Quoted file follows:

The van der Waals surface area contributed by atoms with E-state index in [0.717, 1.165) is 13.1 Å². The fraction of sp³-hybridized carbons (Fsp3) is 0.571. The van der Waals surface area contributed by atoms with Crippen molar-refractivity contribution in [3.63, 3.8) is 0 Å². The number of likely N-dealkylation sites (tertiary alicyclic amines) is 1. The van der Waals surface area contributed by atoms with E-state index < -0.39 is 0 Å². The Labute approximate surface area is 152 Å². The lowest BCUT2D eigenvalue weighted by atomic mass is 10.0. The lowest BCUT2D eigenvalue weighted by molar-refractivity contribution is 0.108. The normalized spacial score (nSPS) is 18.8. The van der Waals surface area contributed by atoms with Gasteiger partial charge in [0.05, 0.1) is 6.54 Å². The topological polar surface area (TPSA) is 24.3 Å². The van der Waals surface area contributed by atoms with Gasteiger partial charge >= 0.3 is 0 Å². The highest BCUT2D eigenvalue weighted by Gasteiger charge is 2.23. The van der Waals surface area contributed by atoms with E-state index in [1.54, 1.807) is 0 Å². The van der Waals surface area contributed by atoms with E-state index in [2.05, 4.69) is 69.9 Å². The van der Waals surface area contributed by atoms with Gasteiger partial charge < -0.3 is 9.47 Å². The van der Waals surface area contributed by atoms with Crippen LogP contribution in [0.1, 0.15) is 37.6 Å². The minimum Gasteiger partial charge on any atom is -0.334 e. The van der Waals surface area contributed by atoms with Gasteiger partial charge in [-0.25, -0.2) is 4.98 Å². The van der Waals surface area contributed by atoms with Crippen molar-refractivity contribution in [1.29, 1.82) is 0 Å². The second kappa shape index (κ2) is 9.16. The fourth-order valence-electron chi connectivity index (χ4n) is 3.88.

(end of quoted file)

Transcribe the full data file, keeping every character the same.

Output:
The van der Waals surface area contributed by atoms with E-state index in [0.717, 1.165) is 13.1 Å². The fraction of sp³-hybridized carbons (Fsp3) is 0.571. The van der Waals surface area contributed by atoms with Crippen molar-refractivity contribution in [3.63, 3.8) is 0 Å². The number of likely N-dealkylation sites (tertiary alicyclic amines) is 1. The van der Waals surface area contributed by atoms with E-state index < -0.39 is 0 Å². The Labute approximate surface area is 152 Å². The lowest BCUT2D eigenvalue weighted by atomic mass is 10.0. The lowest BCUT2D eigenvalue weighted by molar-refractivity contribution is 0.108. The normalized spacial score (nSPS) is 18.8. The van der Waals surface area contributed by atoms with Gasteiger partial charge in [0.05, 0.1) is 6.54 Å². The topological polar surface area (TPSA) is 24.3 Å². The van der Waals surface area contributed by atoms with Gasteiger partial charge >= 0.3 is 0 Å². The highest BCUT2D eigenvalue weighted by Gasteiger charge is 2.23. The van der Waals surface area contributed by atoms with E-state index in [1.54, 1.807) is 0 Å². The van der Waals surface area contributed by atoms with E-state index in [2.05, 4.69) is 69.9 Å². The van der Waals surface area contributed by atoms with Gasteiger partial charge < -0.3 is 9.47 Å². The van der Waals surface area contributed by atoms with Crippen LogP contribution in [0.1, 0.15) is 37.6 Å². The minimum Gasteiger partial charge on any atom is -0.334 e. The van der Waals surface area contributed by atoms with Gasteiger partial charge in [-0.25, -0.2) is 4.98 Å². The van der Waals surface area contributed by atoms with Crippen molar-refractivity contribution in [1.29, 1.82) is 0 Å². The second kappa shape index (κ2) is 9.16. The fourth-order valence-electron chi connectivity index (χ4n) is 3.88.